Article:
Context: Cotton farmers in several States have demanded an increase in the minimum support price (MSP) of the crop.
Minimum Support Price (MSP)
- It is a “minimum price” for any crop that the government considers as remunerative for farmers and hence deserving of “support”.
- Commission for Agricultural Costs & Prices (CACP) recommends MSPs for 22 mandated crops and fair and remunerative price (FRP) for sugarcane.
- CACP is an attached office of the Ministry of Agriculture and Farmers Welfare. It is an advisory body whose recommendations are not binding on the Government.
- The Cabinet Committee on Economic Affairs (CCEA) of the Union government takes a final decision on the level of MSPs.
- CCEA is chaired by the Prime Minister of India.
- MSPs have no statutory backing — a farmer cannot demand MSP as a matter of right.
- Crops covered under MSP
- 7 types of cereals (paddy, wheat, maize, bajra, jowar, ragi and barley),
- 5 types of pulses (chana, arhar/tur, urad, moong and masur),
- 7 oilseeds (rapeseed-mustard, groundnut, soybean, sunflower, sesamum, safflower, nigerseed),
- 4 commercial crops (cotton, sugarcane, copra, raw jute)
Purposes of MSP
- Food Security: Government incentivises the production of certain crops, thus ensuring that India does not run out of staple food grains.
- Remunerative Farming: MSPs create the benchmark for farm prices not just in those commodities for which they are announced, but also in crops that are substitutes.
More on the News
- MSP for medium staple cotton for 2022-23 kharif season is Rs 6,080.
- Currently, domestic prices are higher than the MSP of cotton.
- However, it is inadequate given the rise in price of input items such as seeds, pesticides and fertilisers.
- Reasons for Higher Prices than MSP:
- Good prices of cotton due to global situation.
- The import has decreased, which led to increase in local demand for cotton.
- Ban on Cotton seeds import: Cotton seeds is used as cattle and poultry feed, thus ban on import could help farmers get more prices for their produce.
Cotton Scenario in India
- India is the largest cotton producer (23%) in the world and has the highest area under cotton cultivation (39% of world area).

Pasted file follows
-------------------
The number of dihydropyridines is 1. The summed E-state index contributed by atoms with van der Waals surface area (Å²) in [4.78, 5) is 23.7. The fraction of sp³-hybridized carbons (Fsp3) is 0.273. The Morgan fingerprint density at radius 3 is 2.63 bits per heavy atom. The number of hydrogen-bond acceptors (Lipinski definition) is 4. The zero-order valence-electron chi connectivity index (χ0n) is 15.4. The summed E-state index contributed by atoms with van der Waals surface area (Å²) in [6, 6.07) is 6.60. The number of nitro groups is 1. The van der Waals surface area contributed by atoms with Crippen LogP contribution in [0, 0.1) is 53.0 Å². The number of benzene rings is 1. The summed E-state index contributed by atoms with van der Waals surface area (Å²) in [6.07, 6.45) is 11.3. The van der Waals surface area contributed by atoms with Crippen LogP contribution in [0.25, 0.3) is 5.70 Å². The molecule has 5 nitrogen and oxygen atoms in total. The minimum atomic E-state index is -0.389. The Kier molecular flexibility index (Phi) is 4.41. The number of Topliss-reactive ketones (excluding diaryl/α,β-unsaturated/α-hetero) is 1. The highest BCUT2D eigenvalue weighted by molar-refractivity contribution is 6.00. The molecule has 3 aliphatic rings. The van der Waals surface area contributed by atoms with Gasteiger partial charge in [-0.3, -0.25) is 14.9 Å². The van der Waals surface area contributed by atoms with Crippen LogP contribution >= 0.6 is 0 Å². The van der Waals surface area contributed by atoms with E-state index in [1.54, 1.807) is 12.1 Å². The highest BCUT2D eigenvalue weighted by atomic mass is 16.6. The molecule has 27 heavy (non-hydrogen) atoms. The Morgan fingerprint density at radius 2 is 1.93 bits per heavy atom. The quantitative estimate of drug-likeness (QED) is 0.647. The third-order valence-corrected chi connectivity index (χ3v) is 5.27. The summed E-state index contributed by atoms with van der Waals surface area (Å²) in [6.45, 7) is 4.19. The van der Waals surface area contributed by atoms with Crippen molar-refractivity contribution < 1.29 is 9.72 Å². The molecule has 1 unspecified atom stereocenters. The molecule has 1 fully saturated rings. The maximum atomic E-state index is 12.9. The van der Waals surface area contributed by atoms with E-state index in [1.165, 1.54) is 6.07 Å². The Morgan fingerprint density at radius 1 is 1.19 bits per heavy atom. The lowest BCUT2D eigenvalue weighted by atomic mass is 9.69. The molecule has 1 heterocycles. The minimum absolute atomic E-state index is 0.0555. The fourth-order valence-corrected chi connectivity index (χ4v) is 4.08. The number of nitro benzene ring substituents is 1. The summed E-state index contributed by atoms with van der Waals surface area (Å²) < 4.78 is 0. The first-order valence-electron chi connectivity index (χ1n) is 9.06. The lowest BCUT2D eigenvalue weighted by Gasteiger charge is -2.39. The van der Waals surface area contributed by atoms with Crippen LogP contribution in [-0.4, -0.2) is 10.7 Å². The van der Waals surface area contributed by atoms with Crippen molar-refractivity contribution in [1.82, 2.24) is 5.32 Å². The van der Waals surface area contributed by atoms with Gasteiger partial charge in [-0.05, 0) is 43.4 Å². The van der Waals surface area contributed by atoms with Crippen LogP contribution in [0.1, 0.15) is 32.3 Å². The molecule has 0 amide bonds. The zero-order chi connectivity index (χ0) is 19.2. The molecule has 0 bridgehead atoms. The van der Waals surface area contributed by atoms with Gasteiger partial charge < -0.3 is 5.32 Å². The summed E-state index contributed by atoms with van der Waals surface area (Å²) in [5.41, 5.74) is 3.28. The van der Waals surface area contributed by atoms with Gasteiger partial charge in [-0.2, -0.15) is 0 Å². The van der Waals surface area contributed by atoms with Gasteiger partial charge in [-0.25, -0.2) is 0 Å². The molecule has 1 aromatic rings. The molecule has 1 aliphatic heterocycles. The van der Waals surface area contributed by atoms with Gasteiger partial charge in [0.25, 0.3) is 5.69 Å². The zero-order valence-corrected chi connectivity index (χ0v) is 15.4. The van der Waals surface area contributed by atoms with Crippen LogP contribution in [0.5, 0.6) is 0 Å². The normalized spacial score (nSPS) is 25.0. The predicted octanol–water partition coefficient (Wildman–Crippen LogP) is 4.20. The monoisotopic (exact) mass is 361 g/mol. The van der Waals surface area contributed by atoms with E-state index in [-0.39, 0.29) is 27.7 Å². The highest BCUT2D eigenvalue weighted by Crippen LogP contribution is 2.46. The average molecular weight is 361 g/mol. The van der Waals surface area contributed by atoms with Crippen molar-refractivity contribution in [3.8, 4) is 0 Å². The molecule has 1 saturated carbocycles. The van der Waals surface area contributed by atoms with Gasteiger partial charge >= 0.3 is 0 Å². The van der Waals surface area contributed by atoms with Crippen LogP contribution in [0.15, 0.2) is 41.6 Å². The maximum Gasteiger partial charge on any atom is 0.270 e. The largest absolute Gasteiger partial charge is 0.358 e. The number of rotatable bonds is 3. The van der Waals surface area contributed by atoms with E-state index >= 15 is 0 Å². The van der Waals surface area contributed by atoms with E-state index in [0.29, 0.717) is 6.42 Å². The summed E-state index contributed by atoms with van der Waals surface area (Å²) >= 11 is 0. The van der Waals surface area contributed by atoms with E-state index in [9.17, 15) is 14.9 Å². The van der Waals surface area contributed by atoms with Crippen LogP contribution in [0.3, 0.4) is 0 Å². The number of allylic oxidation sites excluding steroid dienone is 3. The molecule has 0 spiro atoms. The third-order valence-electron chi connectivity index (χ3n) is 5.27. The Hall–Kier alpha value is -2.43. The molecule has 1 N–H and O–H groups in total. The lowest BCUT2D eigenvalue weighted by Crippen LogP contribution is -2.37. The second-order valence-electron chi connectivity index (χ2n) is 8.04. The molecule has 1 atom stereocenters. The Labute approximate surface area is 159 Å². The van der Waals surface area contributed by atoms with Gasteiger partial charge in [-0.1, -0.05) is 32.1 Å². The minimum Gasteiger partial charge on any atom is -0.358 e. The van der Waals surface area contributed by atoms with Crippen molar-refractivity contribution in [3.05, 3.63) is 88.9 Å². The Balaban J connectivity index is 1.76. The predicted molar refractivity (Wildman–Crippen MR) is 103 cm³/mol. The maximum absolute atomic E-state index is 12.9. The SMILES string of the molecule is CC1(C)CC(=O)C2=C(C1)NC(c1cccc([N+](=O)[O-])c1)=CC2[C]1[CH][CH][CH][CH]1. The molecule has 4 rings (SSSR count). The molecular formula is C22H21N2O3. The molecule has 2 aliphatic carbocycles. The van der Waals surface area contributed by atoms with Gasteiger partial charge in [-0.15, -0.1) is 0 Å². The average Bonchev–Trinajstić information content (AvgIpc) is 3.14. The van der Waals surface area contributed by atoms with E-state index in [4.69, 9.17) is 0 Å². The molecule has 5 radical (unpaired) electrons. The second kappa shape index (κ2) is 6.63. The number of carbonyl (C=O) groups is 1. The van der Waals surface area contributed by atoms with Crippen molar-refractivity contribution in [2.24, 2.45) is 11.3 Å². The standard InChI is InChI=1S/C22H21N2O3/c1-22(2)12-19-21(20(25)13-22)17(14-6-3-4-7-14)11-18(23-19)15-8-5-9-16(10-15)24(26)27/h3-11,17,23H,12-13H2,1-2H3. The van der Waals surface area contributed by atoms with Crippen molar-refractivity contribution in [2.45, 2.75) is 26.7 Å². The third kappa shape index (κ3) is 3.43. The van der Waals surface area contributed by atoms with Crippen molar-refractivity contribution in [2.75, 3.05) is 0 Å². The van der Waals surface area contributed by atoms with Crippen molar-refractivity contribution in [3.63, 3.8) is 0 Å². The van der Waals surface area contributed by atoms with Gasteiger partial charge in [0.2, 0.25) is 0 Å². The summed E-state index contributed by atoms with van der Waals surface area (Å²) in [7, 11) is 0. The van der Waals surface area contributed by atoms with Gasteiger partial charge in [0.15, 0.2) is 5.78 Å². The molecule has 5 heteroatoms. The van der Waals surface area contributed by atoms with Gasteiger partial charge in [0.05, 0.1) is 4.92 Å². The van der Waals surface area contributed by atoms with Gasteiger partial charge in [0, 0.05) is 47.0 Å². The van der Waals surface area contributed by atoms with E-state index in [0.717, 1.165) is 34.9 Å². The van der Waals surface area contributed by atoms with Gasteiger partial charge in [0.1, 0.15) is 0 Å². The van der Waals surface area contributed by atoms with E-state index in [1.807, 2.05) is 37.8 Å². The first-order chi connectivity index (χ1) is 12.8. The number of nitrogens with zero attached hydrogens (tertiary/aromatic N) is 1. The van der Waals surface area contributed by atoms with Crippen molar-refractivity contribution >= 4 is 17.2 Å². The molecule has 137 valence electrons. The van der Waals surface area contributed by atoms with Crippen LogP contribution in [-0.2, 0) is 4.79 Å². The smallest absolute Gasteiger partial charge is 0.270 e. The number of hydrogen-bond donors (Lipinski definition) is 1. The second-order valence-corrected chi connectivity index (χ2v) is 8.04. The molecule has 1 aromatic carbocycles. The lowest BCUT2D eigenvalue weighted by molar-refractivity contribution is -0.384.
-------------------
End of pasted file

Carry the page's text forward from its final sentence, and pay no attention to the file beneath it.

- India is the world’s third-largest exporter of cotton and the second-largest exporter of textiles, therefore, also contributing significantly to the country’s economy.
- 6 million small-to-medium-sized Indian cotton farmers and farm workers, participate in the global cotton value chain.
- Concern: Yield per hectare in India remained at a low of 460 kg lint per hectare when compared to the world average of 800 kg lint per hectare.
Cotton Industry in India
- About: Cotton yarn and fabrics export account for about 23% of India’s total textiles and apparel export.
- In 2019-20, India’s cotton production was 36.04 million bales of 170 kgs each.
- During 2019-20, export of cotton yarn, cotton fabrics, cotton made-ups and handloom products reached US$ US$ 10.01 billion.
- Challenges for the Industry:
- Price Rise: There is a price rise witnessed in the current season due to poor productivity despite a large area under cotton production in the Country.
- Poor Cotton Productivity: Cotton productivity is the biggest challenge in the country, resulting in less cotton production despite largest area under cotton cultivation.
- Addressing Price Rise: All stakeholders must be consulted for softening cotton prices on urgent basis, to address unprecedented price rise.
- Providing Quality Seeds: There is a need for making available better quality of seeds to improve productivity of cotton farmers.
- Collaborative Approach: All stakeholders must resolve cotton and yarn price issue, in the spirit of collaboration rather than competition and super profiteering.
- Insuring Farmers Welfare: There is a need for hand holding of cotton farmers who is the weakest part of cotton value chain, besides extending all possible support to stakeholders engaged in the backward and forward integration.
Cotton Corporation of India
- CCI was established on 31st July 1970 under the administrative control of Ministry of Textiles, Government of India as a Public Sector Undertaking under the Companies Act 1956.
- The major role of the CCI is to undertake price support operations, whenever the market price of cotton falls below the minimum support prices (MSP).